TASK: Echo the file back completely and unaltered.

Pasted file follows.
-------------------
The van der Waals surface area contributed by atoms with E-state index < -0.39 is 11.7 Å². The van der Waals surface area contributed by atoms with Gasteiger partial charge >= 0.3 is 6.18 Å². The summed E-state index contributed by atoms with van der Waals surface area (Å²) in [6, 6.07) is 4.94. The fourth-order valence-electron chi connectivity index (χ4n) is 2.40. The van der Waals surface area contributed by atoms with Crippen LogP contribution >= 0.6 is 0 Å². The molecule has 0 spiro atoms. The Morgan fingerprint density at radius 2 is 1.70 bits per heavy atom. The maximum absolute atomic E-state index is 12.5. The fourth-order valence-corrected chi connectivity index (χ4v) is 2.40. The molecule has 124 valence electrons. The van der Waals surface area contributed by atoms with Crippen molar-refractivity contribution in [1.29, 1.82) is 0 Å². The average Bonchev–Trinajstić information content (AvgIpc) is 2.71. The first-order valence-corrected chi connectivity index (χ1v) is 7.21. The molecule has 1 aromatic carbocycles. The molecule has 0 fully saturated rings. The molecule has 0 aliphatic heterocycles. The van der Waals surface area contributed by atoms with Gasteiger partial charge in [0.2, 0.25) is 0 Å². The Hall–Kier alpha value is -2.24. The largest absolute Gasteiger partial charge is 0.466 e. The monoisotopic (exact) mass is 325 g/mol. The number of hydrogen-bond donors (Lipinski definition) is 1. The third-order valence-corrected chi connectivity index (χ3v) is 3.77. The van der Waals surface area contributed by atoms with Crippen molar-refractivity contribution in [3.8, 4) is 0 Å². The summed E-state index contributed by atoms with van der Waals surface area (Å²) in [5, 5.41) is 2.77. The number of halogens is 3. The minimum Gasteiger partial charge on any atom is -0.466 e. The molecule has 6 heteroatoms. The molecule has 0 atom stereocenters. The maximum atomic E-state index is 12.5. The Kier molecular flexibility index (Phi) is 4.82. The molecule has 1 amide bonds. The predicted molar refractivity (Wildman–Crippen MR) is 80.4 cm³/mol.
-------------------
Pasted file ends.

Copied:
The van der Waals surface area contributed by atoms with E-state index < -0.39 is 11.7 Å². The van der Waals surface area contributed by atoms with Gasteiger partial charge >= 0.3 is 6.18 Å². The summed E-state index contributed by atoms with van der Waals surface area (Å²) in [6, 6.07) is 4.94. The fourth-order valence-electron chi connectivity index (χ4n) is 2.40. The van der Waals surface area contributed by atoms with Crippen LogP contribution >= 0.6 is 0 Å². The molecule has 0 spiro atoms. The Morgan fingerprint density at radius 2 is 1.70 bits per heavy atom. The maximum absolute atomic E-state index is 12.5. The fourth-order valence-corrected chi connectivity index (χ4v) is 2.40. The molecule has 124 valence electrons. The van der Waals surface area contributed by atoms with Crippen molar-refractivity contribution in [1.29, 1.82) is 0 Å². The average Bonchev–Trinajstić information content (AvgIpc) is 2.71. The first-order valence-corrected chi connectivity index (χ1v) is 7.21. The molecule has 1 aromatic carbocycles. The molecule has 0 fully saturated rings. The molecule has 0 aliphatic heterocycles. The van der Waals surface area contributed by atoms with Gasteiger partial charge in [0.2, 0.25) is 0 Å². The Hall–Kier alpha value is -2.24. The largest absolute Gasteiger partial charge is 0.466 e. The monoisotopic (exact) mass is 325 g/mol. The number of hydrogen-bond donors (Lipinski definition) is 1. The third-order valence-corrected chi connectivity index (χ3v) is 3.77. The van der Waals surface area contributed by atoms with Crippen molar-refractivity contribution in [3.8, 4) is 0 Å². The summed E-state index contributed by atoms with van der Waals surface area (Å²) in [5, 5.41) is 2.77. The number of halogens is 3. The minimum Gasteiger partial charge on any atom is -0.466 e. The molecule has 6 heteroatoms. The molecule has 0 atom stereocenters. The maximum atomic E-state index is 12.5. The Kier molecular flexibility index (Phi) is 4.82. The molecule has 1 amide bonds. The predicted molar refractivity (Wildman–Crippen MR) is 80.4 cm³/mol.